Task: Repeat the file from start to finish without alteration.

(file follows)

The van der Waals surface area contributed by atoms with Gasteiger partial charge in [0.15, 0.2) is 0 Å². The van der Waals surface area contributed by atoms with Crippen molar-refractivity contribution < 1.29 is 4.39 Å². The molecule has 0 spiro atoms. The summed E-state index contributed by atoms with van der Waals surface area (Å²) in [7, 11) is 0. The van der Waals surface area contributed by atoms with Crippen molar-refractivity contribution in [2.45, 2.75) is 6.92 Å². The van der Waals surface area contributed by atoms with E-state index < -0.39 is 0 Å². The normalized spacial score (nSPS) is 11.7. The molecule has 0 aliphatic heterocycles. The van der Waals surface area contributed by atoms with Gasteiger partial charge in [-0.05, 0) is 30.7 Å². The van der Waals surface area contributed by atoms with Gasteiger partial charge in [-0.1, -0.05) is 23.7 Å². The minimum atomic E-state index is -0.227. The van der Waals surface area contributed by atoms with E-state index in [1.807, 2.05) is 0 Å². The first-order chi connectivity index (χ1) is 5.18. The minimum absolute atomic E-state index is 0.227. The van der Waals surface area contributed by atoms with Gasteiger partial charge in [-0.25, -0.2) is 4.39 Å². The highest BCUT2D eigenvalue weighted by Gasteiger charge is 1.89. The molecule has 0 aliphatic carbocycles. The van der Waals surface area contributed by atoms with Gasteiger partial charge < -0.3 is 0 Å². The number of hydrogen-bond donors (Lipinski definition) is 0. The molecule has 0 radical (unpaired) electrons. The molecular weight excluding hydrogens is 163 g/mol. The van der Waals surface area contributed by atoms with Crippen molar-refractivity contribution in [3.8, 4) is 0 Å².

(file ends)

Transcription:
The van der Waals surface area contributed by atoms with Gasteiger partial charge in [0.15, 0.2) is 0 Å². The van der Waals surface area contributed by atoms with Crippen molar-refractivity contribution < 1.29 is 4.39 Å². The molecule has 0 spiro atoms. The summed E-state index contributed by atoms with van der Waals surface area (Å²) in [7, 11) is 0. The van der Waals surface area contributed by atoms with Crippen molar-refractivity contribution in [2.45, 2.75) is 6.92 Å². The van der Waals surface area contributed by atoms with E-state index < -0.39 is 0 Å². The normalized spacial score (nSPS) is 11.7. The molecule has 0 aliphatic heterocycles. The van der Waals surface area contributed by atoms with Gasteiger partial charge in [-0.05, 0) is 30.7 Å². The van der Waals surface area contributed by atoms with Gasteiger partial charge in [-0.1, -0.05) is 23.7 Å². The minimum atomic E-state index is -0.227. The van der Waals surface area contributed by atoms with E-state index in [1.807, 2.05) is 0 Å². The first-order chi connectivity index (χ1) is 5.18. The minimum absolute atomic E-state index is 0.227. The van der Waals surface area contributed by atoms with Gasteiger partial charge in [-0.25, -0.2) is 4.39 Å². The highest BCUT2D eigenvalue weighted by Gasteiger charge is 1.89. The molecule has 0 aliphatic carbocycles. The van der Waals surface area contributed by atoms with Gasteiger partial charge < -0.3 is 0 Å². The number of hydrogen-bond donors (Lipinski definition) is 0. The molecule has 0 radical (unpaired) electrons. The molecular weight excluding hydrogens is 163 g/mol. The van der Waals surface area contributed by atoms with Crippen molar-refractivity contribution in [3.8, 4) is 0 Å².